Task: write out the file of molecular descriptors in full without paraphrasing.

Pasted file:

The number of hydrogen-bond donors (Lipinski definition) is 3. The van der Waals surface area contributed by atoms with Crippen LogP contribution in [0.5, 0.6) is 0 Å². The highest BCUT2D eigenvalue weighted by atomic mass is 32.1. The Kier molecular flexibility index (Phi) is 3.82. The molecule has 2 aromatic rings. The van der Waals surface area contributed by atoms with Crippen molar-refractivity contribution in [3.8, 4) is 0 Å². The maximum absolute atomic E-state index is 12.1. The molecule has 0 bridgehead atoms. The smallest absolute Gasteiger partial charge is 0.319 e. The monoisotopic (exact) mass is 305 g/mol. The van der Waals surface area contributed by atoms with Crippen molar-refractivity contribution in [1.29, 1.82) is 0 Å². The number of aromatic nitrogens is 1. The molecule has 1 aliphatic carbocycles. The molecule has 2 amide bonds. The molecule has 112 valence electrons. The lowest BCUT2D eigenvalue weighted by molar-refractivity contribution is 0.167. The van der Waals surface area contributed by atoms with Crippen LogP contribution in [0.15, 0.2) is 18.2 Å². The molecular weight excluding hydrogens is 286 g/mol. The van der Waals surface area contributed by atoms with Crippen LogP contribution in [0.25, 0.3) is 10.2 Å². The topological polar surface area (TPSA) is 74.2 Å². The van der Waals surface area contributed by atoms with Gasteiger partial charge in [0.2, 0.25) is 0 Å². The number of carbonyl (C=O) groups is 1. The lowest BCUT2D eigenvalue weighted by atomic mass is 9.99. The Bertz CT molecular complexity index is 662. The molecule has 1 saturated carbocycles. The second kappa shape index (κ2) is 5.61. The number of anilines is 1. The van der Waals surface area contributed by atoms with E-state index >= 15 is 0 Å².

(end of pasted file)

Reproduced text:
The number of hydrogen-bond donors (Lipinski definition) is 3. The van der Waals surface area contributed by atoms with Crippen LogP contribution in [0.5, 0.6) is 0 Å². The highest BCUT2D eigenvalue weighted by atomic mass is 32.1. The Kier molecular flexibility index (Phi) is 3.82. The molecule has 2 aromatic rings. The van der Waals surface area contributed by atoms with Crippen molar-refractivity contribution in [3.8, 4) is 0 Å². The maximum absolute atomic E-state index is 12.1. The molecule has 0 bridgehead atoms. The smallest absolute Gasteiger partial charge is 0.319 e. The monoisotopic (exact) mass is 305 g/mol. The van der Waals surface area contributed by atoms with Crippen molar-refractivity contribution in [1.29, 1.82) is 0 Å². The number of aromatic nitrogens is 1. The molecule has 1 aliphatic carbocycles. The molecule has 2 amide bonds. The molecule has 112 valence electrons. The lowest BCUT2D eigenvalue weighted by molar-refractivity contribution is 0.167. The van der Waals surface area contributed by atoms with Crippen LogP contribution in [0.15, 0.2) is 18.2 Å². The molecular weight excluding hydrogens is 286 g/mol. The van der Waals surface area contributed by atoms with Crippen LogP contribution in [0.25, 0.3) is 10.2 Å². The topological polar surface area (TPSA) is 74.2 Å². The van der Waals surface area contributed by atoms with Gasteiger partial charge in [0.2, 0.25) is 0 Å². The number of carbonyl (C=O) groups is 1. The lowest BCUT2D eigenvalue weighted by atomic mass is 9.99. The Bertz CT molecular complexity index is 662. The molecule has 1 saturated carbocycles. The second kappa shape index (κ2) is 5.61. The number of anilines is 1. The van der Waals surface area contributed by atoms with E-state index >= 15 is 0 Å².